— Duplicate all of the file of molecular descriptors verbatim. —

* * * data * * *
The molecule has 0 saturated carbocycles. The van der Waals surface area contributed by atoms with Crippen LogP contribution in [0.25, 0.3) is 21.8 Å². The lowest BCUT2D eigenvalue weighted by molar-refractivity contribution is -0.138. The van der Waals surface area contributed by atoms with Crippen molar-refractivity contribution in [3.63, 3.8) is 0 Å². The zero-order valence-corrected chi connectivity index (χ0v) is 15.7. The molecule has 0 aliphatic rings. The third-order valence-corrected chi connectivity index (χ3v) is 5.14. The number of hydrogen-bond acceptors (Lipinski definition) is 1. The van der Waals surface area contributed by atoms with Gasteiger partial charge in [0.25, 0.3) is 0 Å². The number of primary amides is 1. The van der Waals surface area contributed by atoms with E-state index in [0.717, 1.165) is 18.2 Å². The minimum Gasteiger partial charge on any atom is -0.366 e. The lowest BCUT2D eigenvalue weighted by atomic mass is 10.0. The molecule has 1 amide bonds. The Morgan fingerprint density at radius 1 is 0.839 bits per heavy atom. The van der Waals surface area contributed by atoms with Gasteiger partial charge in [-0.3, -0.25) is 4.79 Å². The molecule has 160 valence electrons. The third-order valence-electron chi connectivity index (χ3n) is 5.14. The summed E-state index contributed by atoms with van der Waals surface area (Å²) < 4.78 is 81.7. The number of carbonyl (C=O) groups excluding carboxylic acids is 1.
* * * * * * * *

The molecule has 0 saturated carbocycles. The van der Waals surface area contributed by atoms with Crippen LogP contribution in [0.25, 0.3) is 21.8 Å². The lowest BCUT2D eigenvalue weighted by molar-refractivity contribution is -0.138. The van der Waals surface area contributed by atoms with Crippen molar-refractivity contribution in [3.63, 3.8) is 0 Å². The zero-order valence-corrected chi connectivity index (χ0v) is 15.7. The molecule has 0 aliphatic rings. The third-order valence-corrected chi connectivity index (χ3v) is 5.14. The number of hydrogen-bond acceptors (Lipinski definition) is 1. The van der Waals surface area contributed by atoms with Gasteiger partial charge in [0.25, 0.3) is 0 Å². The number of primary amides is 1. The van der Waals surface area contributed by atoms with E-state index in [0.717, 1.165) is 18.2 Å². The minimum Gasteiger partial charge on any atom is -0.366 e. The lowest BCUT2D eigenvalue weighted by atomic mass is 10.0. The molecule has 1 amide bonds. The Morgan fingerprint density at radius 1 is 0.839 bits per heavy atom. The van der Waals surface area contributed by atoms with Gasteiger partial charge in [-0.3, -0.25) is 4.79 Å². The molecule has 160 valence electrons. The third-order valence-electron chi connectivity index (χ3n) is 5.14. The summed E-state index contributed by atoms with van der Waals surface area (Å²) < 4.78 is 81.7. The number of carbonyl (C=O) groups excluding carboxylic acids is 1.